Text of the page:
What shot counts, blocked shots and missed shots don't record is the quality of the shot. Attempts have been made to approximate the shot quality, but they rely thus far entirely on very shaky ground (the distance of shot release, estimated by an NHL recorder). They do not interpret context (i.e., a shot from 50' when the goalie has fallen and the net uncovered is actually a high percentage chance) and without concerted effort to record these efforts live (like Olivier is doing for the Habs) it cannot really be done very completely at all.

Mike Cammalleri could shoot 26% from now if he only took high success rate shots, for example. A team can let up 35 shots 5% success shots from the perimeter if they score enough on counter attack. It's not a strategy I enjoy watching, particularly, but neither is it completely invalid.

If one doesn't know the quality of shot (i.e., watch the game) then one shouldn't really be making catch-all pronouncements on what happened in that game, or series, or season. Ron MacLean take note.


Fatigue

The real chances in hockey come from breakdowns. Breakdowns can be manufactured in the opposition through skill, or they can start happening on their own when players can't keep up.

I've already said that the Stanley Cup playoffs are probably the most grueling test in sports when it comes to a single trophy. So many games over so little time. Recovery time is short and energy systems are tested.

When looking at the prospects of winning this tournament, fatigue has to come in to consideration. Here the question of game strategy and our friend Mr. Corsi come in yet again. As Jacques Martin has designed his tactics for these two series, he seems to me to have had the fitness of his players at least somewhat in mind. I think that's where the strategy of collapsing and allowing certain shots comes in. A player like Gill running around trying to prevent the puck carrier from passing or shooting, or actually trying to strip the puck at every possession will tire him, much more so that waiting for the low percentage shot and the player to turn it over of his free will.

The same theory has been applied in the offensive zone. The reason we are all fretting that the Canadiens aren't sustaining possession is because they aren't really putting any effort into that game at all.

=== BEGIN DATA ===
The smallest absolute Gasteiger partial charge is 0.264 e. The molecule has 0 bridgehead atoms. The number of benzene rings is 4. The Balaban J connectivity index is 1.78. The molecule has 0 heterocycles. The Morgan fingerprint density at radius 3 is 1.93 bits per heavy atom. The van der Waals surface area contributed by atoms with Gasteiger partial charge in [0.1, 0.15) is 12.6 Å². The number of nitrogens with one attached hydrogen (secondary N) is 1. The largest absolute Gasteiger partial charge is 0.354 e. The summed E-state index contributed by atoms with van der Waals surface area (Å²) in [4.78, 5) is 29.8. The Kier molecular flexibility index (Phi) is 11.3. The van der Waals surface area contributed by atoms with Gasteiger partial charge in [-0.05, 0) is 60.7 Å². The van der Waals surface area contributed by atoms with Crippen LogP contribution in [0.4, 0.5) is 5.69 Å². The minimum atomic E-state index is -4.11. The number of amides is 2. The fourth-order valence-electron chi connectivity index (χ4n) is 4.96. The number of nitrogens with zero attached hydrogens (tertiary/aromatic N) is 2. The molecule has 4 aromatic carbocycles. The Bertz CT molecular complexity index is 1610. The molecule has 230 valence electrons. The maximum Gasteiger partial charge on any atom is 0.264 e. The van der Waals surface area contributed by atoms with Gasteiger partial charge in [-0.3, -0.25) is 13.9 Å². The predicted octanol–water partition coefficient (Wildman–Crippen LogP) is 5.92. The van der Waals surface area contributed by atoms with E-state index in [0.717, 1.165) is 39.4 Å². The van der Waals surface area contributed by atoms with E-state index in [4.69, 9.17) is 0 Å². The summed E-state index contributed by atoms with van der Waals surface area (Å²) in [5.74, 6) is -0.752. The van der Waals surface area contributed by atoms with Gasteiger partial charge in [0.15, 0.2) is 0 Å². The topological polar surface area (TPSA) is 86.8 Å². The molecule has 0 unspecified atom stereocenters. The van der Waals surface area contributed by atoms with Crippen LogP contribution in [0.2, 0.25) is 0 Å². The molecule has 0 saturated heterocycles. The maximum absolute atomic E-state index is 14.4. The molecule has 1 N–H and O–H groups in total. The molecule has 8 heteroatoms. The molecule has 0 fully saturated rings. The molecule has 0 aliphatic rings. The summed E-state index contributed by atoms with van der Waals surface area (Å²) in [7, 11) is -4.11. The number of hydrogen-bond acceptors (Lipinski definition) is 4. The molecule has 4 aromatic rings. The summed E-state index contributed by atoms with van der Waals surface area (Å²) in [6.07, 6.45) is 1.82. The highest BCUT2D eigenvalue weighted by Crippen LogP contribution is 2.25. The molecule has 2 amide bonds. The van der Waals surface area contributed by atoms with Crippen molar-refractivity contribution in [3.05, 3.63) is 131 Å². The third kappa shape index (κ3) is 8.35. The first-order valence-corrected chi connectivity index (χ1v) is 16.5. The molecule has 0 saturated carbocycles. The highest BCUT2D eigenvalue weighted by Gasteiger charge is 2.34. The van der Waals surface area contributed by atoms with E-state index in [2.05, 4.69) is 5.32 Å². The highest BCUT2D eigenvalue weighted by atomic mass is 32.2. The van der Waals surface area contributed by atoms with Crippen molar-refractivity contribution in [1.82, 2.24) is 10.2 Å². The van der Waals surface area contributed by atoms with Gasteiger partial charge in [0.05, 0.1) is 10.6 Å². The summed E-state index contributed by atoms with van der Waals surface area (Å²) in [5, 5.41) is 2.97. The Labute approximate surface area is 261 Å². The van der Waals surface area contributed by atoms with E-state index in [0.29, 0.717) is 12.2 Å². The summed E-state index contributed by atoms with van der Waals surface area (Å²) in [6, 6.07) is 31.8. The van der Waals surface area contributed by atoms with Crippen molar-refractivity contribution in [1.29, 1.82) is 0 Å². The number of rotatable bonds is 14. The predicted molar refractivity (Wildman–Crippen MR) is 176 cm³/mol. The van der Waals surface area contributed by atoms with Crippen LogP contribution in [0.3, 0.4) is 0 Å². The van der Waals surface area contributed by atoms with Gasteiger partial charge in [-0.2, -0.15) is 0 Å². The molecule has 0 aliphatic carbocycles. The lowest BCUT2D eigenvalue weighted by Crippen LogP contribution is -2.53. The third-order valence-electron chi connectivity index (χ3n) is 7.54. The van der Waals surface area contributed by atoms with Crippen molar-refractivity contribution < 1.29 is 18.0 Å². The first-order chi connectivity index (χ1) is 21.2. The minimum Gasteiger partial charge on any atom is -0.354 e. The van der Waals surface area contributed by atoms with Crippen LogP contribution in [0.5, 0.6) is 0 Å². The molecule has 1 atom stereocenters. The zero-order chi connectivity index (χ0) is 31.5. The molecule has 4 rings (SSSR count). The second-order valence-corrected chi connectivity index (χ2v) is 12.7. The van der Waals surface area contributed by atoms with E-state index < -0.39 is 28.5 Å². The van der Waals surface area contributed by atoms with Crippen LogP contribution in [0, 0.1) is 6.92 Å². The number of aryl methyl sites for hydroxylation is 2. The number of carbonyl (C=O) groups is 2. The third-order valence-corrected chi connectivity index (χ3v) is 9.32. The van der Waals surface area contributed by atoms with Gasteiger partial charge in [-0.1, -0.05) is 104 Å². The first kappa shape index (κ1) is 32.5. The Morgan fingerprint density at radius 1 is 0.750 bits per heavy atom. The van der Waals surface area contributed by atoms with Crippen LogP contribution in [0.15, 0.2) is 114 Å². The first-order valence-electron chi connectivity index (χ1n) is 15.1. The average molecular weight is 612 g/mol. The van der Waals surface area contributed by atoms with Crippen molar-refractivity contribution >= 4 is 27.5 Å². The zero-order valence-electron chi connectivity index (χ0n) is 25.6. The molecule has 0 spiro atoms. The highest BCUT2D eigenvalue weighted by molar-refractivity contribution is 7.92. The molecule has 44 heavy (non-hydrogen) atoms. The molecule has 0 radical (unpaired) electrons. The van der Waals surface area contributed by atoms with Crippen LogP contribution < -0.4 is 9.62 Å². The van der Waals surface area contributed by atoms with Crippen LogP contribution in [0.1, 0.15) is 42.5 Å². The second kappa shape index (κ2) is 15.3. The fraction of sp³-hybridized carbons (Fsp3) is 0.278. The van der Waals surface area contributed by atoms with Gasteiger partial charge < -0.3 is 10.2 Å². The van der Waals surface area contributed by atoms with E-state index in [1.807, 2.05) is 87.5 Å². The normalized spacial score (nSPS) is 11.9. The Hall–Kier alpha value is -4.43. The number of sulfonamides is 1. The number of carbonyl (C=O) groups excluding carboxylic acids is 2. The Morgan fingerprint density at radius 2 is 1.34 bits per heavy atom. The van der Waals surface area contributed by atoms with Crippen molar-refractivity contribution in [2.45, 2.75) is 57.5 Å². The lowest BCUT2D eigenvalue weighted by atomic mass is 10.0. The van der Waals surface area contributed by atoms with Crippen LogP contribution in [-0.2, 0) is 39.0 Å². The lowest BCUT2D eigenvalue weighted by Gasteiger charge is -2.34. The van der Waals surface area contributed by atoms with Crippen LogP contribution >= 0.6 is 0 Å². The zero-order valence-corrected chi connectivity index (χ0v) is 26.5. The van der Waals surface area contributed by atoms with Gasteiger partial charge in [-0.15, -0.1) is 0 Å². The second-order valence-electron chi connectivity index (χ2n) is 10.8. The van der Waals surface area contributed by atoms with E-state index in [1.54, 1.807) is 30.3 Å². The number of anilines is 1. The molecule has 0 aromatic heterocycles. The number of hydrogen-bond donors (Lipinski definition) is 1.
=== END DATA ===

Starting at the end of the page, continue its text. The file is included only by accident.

I am a massive proponent of the possession game. I think that holding the puck is better than chasing it, both from a game and a fatigue standpoint. I am, however, also a realist. If Martin thinks his team is incapable of keeping up with our skill match, then I don't find many arguments for that. I think Cammalleri probably would get burned out if he spent all his energy on the boards fighting it out, I think Gill' energies would be mis-spent pursuing with his skating.

While Corsi says a game plan must seek massive shots for, with few against as the ideal, it doesn't really account for contexts where Tom Pyatt is playing Sidney Crosby or Hal Gill is defending Malkin.

I think that while shot management is important, it is not the whole picture. As stats interpreters must consider lots of numbers, so coaches can't get so streamlined in thinking.

Last game, the Canadiens seemed to conserve energy early on with a pay-off of a tie in the first. Going in, maybe not a good strategy, but coming into the second, it's hard to say that it was a loser. From there, they actually visibly wore on the Penguins. A PP goal turned the Pens into more desperate and less thoughtful shooters and the 3rd goal was available because star players were worn out by the tenacity of the Montreal zone defence.

You can say they lost the shot game, the Corsi game. But they won the game in my opinion because they won in other areas of play undetected by stats. One was energy management.